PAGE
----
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Re: Livezey and Zusi's big bird morph analysis [...]

But why do you assume that the morphological characters shared by grebes and loons *are* due to convergence? I agree with David here. When it comes to assessing relationships between grebes and loons, why is the convergence/homoplasy hypothesis better supported than the common ancestry hypothesis? Why can't the characters associated with foot-propelled diving also be potential synapomorphies?

Good question. The reason why I find it dubious is that the foot-propelled diving characters in question don't actually align that well between the two taxa on closer examination. The incorporation of the femur into the body wall is accomplished in a different fashion in the two clades, the swimming stroke is quite different between the two (and produces very different stresses at the proximal limb), the webbing differs very substantially, etc. In other words, if grebes and loons are indeed sister taxa, then it appears (to me, at least) that only a few characters related to semi-aquatic living would be synapomorphies for the grebe/loon clade; most of their diving specializations would still fall as convergent.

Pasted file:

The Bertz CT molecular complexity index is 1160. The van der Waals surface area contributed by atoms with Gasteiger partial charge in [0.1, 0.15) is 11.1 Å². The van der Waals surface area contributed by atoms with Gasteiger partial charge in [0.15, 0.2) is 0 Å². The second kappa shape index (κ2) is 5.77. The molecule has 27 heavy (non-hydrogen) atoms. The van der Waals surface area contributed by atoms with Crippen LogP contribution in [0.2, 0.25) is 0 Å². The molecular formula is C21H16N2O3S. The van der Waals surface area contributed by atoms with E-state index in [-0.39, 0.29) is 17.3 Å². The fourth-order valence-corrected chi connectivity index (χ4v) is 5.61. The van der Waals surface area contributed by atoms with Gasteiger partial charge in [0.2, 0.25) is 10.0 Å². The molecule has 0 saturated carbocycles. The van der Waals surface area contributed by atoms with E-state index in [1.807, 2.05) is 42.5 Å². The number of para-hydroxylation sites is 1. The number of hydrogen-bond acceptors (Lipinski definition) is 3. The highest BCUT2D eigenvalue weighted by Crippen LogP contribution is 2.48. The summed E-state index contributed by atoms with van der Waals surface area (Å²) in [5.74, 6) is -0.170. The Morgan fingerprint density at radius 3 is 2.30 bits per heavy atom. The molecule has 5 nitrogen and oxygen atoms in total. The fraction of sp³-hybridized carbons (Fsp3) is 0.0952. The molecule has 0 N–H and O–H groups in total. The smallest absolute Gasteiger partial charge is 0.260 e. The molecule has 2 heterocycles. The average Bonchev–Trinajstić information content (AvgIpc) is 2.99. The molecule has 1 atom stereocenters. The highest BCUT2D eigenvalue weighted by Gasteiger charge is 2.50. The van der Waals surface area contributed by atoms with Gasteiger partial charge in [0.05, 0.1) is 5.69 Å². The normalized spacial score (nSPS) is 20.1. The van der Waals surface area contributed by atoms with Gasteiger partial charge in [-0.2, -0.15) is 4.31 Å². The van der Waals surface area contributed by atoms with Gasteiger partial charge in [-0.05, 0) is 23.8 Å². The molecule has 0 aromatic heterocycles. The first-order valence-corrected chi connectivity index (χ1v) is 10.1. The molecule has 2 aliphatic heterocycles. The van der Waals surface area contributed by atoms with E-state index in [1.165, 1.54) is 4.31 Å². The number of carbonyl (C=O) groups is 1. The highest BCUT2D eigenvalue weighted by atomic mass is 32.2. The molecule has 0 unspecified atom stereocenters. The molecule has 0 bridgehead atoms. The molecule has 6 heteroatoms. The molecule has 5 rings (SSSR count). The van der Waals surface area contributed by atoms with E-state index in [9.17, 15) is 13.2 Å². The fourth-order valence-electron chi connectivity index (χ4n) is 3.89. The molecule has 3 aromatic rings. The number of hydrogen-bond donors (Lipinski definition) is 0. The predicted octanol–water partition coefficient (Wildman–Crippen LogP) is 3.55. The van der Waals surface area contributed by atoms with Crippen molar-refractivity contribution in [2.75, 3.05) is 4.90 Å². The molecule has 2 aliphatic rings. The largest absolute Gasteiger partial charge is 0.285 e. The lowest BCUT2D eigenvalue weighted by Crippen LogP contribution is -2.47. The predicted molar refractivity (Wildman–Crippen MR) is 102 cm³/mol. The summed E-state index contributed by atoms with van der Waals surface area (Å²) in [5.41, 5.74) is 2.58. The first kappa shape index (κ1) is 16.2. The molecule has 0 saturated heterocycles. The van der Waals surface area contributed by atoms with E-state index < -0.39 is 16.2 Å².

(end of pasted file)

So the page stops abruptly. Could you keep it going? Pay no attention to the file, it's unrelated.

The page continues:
That said, I wouldn't be so skeptical if the analysis had resulted in only one or two supposedly convergent groups falling together. What really makes me raise an eyebrow is that Livezey and Zusi not only find a grebe/loon clade, but also a owl/falconiform clade, a falconiform clade including cathartids, a monophyletic pelecaniform clade, etc. It could be that convergence is really that rare in neoaves, and that the convergence/homoplasy hypothesis is incorrect in every one of those incidences. Seems a bit unlikely, though.


--Mike H.